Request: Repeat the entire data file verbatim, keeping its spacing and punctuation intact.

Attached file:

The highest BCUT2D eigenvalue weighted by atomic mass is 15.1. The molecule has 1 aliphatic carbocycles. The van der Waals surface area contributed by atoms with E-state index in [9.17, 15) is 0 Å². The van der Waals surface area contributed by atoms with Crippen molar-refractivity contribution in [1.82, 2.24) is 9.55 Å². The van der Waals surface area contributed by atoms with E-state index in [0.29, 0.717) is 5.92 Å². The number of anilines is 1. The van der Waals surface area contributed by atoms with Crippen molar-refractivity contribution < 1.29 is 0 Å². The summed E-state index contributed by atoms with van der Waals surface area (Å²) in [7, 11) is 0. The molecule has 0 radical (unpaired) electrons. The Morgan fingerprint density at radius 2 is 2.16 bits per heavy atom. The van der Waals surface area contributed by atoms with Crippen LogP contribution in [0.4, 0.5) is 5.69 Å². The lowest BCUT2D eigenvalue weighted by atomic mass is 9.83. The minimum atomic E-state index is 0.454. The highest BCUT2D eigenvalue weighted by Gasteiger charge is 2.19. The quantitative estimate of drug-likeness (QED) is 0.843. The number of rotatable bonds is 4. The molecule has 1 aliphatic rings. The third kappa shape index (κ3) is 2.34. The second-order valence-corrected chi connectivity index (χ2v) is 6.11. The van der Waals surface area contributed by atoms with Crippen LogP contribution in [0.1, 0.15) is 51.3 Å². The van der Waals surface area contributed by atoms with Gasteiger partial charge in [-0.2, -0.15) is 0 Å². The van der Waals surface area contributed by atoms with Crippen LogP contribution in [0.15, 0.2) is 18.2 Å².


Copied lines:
The highest BCUT2D eigenvalue weighted by atomic mass is 15.1. The molecule has 1 aliphatic carbocycles. The van der Waals surface area contributed by atoms with E-state index in [9.17, 15) is 0 Å². The van der Waals surface area contributed by atoms with Crippen molar-refractivity contribution in [1.82, 2.24) is 9.55 Å². The van der Waals surface area contributed by atoms with E-state index in [0.29, 0.717) is 5.92 Å². The number of anilines is 1. The van der Waals surface area contributed by atoms with Crippen molar-refractivity contribution < 1.29 is 0 Å². The summed E-state index contributed by atoms with van der Waals surface area (Å²) in [7, 11) is 0. The molecule has 0 radical (unpaired) electrons. The Morgan fingerprint density at radius 2 is 2.16 bits per heavy atom. The van der Waals surface area contributed by atoms with Crippen LogP contribution in [0.4, 0.5) is 5.69 Å². The lowest BCUT2D eigenvalue weighted by atomic mass is 9.83. The minimum atomic E-state index is 0.454. The highest BCUT2D eigenvalue weighted by Gasteiger charge is 2.19. The quantitative estimate of drug-likeness (QED) is 0.843. The number of rotatable bonds is 4. The molecule has 1 aliphatic rings. The third kappa shape index (κ3) is 2.34. The second-order valence-corrected chi connectivity index (χ2v) is 6.11. The van der Waals surface area contributed by atoms with Crippen LogP contribution in [0.1, 0.15) is 51.3 Å². The van der Waals surface area contributed by atoms with Gasteiger partial charge in [-0.2, -0.15) is 0 Å². The van der Waals surface area contributed by atoms with Crippen LogP contribution in [0.15, 0.2) is 18.2 Å².